No two travellers returning from Arctic waters could have received a heartier welcome whenever we would stagger home, hands smarting from carrying our precious cargoes. Mick Slevin, my uncle John, and Eddie would share one pail, the other going upstairs to the kitchen for family and cats.

That was almost sixty years ago. Now people have refrigerators, ice cube makers, frozen drinks, air conditioning, and some have swimming pools to help them through "the lazy, hazy days of summer". But the ice-cold water from Neely's well was, in its day, a life saver. Its taste is as fresh on memory's tongue as when first we lugged it home to the "Vindicator" office in the Purt of Ballyshannon.

Nightime heat was another travail. Temperatures did not cool down to any great extent. As a result, people put off going to bed and often went for late night walks.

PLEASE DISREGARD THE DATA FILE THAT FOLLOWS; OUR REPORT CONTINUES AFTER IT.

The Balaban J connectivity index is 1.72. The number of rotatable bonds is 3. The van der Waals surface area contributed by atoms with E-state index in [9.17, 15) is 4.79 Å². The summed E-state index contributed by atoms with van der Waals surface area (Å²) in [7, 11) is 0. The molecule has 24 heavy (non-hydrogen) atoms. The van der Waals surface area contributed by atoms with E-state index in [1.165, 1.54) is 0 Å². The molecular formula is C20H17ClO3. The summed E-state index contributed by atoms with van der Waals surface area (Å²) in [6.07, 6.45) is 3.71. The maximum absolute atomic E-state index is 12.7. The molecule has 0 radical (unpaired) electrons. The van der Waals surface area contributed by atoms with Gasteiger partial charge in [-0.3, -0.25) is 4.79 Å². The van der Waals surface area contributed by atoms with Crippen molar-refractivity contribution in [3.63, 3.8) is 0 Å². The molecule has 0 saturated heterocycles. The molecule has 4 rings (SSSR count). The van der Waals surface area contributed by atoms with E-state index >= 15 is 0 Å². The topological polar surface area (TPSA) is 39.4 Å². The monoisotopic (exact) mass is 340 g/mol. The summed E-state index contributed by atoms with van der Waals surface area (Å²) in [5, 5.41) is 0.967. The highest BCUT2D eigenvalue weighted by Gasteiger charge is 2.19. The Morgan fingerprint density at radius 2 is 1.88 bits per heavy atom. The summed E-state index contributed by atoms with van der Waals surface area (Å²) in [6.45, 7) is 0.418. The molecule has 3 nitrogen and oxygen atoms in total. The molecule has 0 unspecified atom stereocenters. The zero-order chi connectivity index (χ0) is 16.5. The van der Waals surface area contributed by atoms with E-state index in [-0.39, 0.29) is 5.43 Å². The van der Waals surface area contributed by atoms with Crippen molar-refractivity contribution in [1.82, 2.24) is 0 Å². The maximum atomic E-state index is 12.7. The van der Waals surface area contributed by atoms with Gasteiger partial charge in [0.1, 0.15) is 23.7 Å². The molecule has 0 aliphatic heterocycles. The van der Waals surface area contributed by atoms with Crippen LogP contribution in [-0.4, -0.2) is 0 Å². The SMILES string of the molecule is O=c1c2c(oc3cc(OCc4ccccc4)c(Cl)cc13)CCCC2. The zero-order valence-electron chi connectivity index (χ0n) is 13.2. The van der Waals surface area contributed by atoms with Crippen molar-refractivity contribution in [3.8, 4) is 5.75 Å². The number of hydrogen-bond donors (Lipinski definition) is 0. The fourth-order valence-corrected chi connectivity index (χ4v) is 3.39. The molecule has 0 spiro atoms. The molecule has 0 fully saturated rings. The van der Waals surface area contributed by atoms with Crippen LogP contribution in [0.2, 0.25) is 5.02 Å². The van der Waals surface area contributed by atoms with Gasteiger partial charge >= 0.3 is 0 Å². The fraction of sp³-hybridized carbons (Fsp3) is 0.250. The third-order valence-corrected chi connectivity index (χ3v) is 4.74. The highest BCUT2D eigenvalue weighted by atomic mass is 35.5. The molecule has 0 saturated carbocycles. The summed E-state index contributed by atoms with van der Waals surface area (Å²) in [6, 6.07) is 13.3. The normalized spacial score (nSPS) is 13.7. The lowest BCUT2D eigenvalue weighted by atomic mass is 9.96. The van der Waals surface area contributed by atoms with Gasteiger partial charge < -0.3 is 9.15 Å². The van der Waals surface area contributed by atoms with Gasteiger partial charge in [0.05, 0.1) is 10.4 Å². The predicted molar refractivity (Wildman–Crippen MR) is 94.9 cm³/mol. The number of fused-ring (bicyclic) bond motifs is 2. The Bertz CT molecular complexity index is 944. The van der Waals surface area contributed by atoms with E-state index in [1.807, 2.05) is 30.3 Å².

Once beyond the town limits, on dark nights it wasn't uncommon to see something red approaching at face level. I mean on really dark nights. It was the lit cigarette in the mouth of someone else unable to sleep and out for a late stroll.

If you were lucky, your midnight perambulation would tire you sufficiently that you could drift off to sleep. Other people had to offer up their discomfort with the resignation that "what can't be cured, must be endured."

It's such bliss to sleep nowadays through hot summer nights in air- conditioned comfort. If only I had a drink of cold, cold, fresh, clear water from Neely's well!